Oct. 5, 1946 – March 14, 2015
Warren D. Miller Jr. of Williamsville, the last private owner of the Williamsville Water Mill and a retired Army colonel, died Saturday in Millard Fillmore Suburban Hospital, Amherst, after a lengthy battle with prostate cancer and heart disease. He was 68.
Born in Buffalo, Mr. Miller had a 30-year career with the Army, retiring in 1997. He served with the 221st Engineers Group, the 209th Field Artillery Brigade and the 42nd Infantry Division at Masten Avenue Armory.
Mr. Miller ran many community service projects for the Army National Guard. He was the officer in charge of snow removal in the City of Buffalo during the Blizzard of ’77 and oversaw the restoration of the athletic fields at Groton High School in Groton.
During the 1970s, Mr. Miller served as a patrolman with the Buffalo Police Department, working out of the former Precinct 16. Afterward, he continued to participate in the department’s Pistol Team.
The Williamsville Water Mill was in his family for 139 years and was the oldest, continuously operating business in Western New York.
With Mr. Miller at the helm from 1986 to 2004, the milling operation continued as it had during the 1800s, using the original milling stones imported from France and water from Ellicott Creek to run the turbines.
He was responsible for upgrading the mill’s cider-processing business by lining the original wood pressing equipment with stainless steel and instituting a method of removing bacteria and other pathogens from the cider by using an ultraviolet process developed at Cornell University.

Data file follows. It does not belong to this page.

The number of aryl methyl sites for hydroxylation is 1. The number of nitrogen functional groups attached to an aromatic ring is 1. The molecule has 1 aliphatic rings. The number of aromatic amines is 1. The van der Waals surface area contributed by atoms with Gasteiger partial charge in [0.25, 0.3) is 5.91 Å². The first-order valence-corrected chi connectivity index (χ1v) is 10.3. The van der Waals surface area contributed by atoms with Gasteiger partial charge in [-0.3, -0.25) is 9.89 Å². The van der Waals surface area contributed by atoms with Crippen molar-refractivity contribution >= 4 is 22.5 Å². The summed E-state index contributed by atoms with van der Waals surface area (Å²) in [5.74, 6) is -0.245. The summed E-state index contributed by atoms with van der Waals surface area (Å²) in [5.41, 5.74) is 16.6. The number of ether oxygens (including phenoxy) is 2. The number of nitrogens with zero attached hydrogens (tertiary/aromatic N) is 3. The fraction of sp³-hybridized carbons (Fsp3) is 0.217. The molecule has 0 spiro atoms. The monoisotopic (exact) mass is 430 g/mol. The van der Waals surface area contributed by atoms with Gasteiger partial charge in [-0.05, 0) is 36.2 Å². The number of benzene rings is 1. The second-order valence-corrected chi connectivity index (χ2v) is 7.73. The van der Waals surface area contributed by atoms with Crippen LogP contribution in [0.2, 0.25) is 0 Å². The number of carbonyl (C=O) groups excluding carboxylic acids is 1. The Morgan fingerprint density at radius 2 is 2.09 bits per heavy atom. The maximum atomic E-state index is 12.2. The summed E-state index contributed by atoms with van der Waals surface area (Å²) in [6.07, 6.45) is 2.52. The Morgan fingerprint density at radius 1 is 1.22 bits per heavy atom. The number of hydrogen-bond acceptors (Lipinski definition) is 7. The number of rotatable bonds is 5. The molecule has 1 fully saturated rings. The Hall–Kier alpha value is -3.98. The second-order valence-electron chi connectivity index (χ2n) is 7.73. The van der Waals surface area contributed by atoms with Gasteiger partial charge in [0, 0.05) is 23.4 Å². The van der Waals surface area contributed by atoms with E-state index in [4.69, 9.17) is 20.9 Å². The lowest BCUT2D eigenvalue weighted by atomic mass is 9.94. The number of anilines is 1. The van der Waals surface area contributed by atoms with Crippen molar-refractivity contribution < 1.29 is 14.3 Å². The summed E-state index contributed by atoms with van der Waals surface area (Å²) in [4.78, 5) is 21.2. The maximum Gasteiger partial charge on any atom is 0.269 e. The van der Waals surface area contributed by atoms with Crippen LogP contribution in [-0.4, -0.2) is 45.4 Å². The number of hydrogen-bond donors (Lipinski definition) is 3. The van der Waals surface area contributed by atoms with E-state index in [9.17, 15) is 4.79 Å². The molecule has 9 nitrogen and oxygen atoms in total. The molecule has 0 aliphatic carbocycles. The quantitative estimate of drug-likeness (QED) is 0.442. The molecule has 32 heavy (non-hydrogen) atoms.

During his ownership, the mill pressed an average of 70,000 pounds of apples every season.
He also was known for his generosity in providing free historical tours of the mill for schoolchildren; it was estimated that he provided tours to an average of 2,000 students each cider season.
After Mr. Miller’s second open-heart surgery in 2004, he was too ill to continue to operate it, and sold the mill to the Village of Williamsville.
Mr. Miller had a bachelor’s degree in science. In the field of engineering, he was one of the first instructors approved by the state Department of Health in the field of backflow prevention, and was a Health Department instructor for more than 25 years. He provided consulting services to the Towns of Elma and Batavia – also serving the latter as assistant engineer – on backflow device installation and public water service developments.
Survivors include his wife, the former Marguerite Dao; three daughters, Arika Pevenstein, Andrea Mahoney and Lydia; and a son, Thomas.
Funeral services will be held at 10 a.m. Saturday in Calvary Episcopal Church, 20 Milton St., Williamsville.